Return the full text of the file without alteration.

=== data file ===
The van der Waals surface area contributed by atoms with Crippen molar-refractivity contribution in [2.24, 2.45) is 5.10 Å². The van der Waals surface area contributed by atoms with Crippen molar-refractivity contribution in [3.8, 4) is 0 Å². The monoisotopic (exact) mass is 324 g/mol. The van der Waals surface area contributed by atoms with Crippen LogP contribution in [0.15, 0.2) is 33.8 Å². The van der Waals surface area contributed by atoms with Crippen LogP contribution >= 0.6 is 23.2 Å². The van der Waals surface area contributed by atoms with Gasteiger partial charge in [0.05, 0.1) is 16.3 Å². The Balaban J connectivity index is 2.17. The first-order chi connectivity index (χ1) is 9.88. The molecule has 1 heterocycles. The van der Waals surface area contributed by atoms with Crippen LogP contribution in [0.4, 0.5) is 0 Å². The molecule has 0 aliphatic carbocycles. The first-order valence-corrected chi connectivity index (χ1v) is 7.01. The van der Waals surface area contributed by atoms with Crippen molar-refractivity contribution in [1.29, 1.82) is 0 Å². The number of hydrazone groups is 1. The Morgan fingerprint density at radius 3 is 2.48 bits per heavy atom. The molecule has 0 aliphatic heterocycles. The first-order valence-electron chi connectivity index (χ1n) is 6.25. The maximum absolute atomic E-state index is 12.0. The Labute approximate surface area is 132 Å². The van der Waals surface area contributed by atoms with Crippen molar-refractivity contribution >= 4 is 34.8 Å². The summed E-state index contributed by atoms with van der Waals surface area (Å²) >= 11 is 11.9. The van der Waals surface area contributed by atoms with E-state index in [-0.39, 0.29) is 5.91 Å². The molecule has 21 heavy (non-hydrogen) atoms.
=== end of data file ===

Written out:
The van der Waals surface area contributed by atoms with Crippen molar-refractivity contribution in [2.24, 2.45) is 5.10 Å². The van der Waals surface area contributed by atoms with Crippen molar-refractivity contribution in [3.8, 4) is 0 Å². The monoisotopic (exact) mass is 324 g/mol. The van der Waals surface area contributed by atoms with Crippen LogP contribution in [0.15, 0.2) is 33.8 Å². The van der Waals surface area contributed by atoms with Crippen LogP contribution >= 0.6 is 23.2 Å². The van der Waals surface area contributed by atoms with Gasteiger partial charge in [0.05, 0.1) is 16.3 Å². The Balaban J connectivity index is 2.17. The first-order chi connectivity index (χ1) is 9.88. The molecule has 1 heterocycles. The van der Waals surface area contributed by atoms with Crippen LogP contribution in [0.4, 0.5) is 0 Å². The molecule has 0 aliphatic carbocycles. The first-order valence-corrected chi connectivity index (χ1v) is 7.01. The van der Waals surface area contributed by atoms with Crippen molar-refractivity contribution in [1.29, 1.82) is 0 Å². The number of hydrazone groups is 1. The Morgan fingerprint density at radius 3 is 2.48 bits per heavy atom. The molecule has 0 aliphatic heterocycles. The first-order valence-electron chi connectivity index (χ1n) is 6.25. The maximum absolute atomic E-state index is 12.0. The Labute approximate surface area is 132 Å². The van der Waals surface area contributed by atoms with Crippen molar-refractivity contribution >= 4 is 34.8 Å². The summed E-state index contributed by atoms with van der Waals surface area (Å²) >= 11 is 11.9. The van der Waals surface area contributed by atoms with E-state index in [-0.39, 0.29) is 5.91 Å². The molecule has 21 heavy (non-hydrogen) atoms.